"For to be free is not merely to cast off one's chains, but to live in a way that respects and enhances the freedom of others."

    "If you want to make peace with your enemy, you have to work with your enemy. Then he becomes your partner."

    "Man's goodness is a flame that can be hidden but never extinguished."

    “As we let our own light shine, we

    Read More »from The quotable Nelson Mandela
  • Timeline: Nelson Mandela

    Nelson Mandela became the first black president of South Africa in 1994. A symbol of global peacemaking, he won the Nobel Peace Prize in 1993. Here is a timeline of key events during Mandela's life:

    July 18, 1918 - Born Rolihlahla Mandela at Mvezo in the Transkei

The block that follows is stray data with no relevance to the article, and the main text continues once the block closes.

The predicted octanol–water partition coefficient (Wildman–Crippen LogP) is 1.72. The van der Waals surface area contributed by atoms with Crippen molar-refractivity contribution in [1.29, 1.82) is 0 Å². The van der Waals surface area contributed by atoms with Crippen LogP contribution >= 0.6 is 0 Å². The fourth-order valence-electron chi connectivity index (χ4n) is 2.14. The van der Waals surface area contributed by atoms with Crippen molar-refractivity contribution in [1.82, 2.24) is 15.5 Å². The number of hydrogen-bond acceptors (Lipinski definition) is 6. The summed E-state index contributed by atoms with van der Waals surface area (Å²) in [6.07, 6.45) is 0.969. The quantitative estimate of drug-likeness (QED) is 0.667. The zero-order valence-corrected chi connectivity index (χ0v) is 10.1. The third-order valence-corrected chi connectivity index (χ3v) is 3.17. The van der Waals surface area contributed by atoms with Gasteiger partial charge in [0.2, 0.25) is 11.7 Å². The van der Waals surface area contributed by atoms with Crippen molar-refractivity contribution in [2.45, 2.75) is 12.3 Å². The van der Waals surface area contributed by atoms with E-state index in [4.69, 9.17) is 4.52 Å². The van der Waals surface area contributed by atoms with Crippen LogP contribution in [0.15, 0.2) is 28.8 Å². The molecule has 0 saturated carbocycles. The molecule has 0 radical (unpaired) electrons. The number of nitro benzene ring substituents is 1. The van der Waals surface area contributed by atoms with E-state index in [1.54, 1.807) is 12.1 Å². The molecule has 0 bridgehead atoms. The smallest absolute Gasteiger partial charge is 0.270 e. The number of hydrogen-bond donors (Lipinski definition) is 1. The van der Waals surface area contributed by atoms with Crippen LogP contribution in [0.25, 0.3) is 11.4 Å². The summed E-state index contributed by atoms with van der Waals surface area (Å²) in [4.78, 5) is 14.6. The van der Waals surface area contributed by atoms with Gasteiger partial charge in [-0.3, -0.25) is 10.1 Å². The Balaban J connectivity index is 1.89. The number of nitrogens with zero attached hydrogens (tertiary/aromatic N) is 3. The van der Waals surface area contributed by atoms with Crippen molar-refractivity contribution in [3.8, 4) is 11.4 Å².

1925 - Attends primary school near Qunu (receives the name ‘Nelson’ from a teacher)

    1939 - Enrols at the University College of Fort Hare, in Alice

    1940 - Expelled

    1941 - Escapes an arranged marriage; becomes a mine night watchman; Starts articles at the law firm Witkin, Sidelsky & Eidelman

    1942 - Completes BA through the University of South Africa (UNISA); Begins to attend African National Congress (ANC) meetings informally

    1943 - Graduates with BA from Fort Hare; Enrols for an LLB at Wits University

    1944 - Co-founds the ANC Youth League (ANCYL); marries Evelyn Ntoko Mase – they have four children: Thembekile (1945); Makaziwe (1947 – who dies after nine months); Makgatho (1950); Makaziwe (1954)

    1948 - Elected national secretary of the

    Read More »from Timeline: Nelson Mandela
  • South Africa will mourn today for Nelson Mandela, the internationally-beloved champion of peace and equality who fought to end racial apartheid. But the world, including Canada, will mourn with them.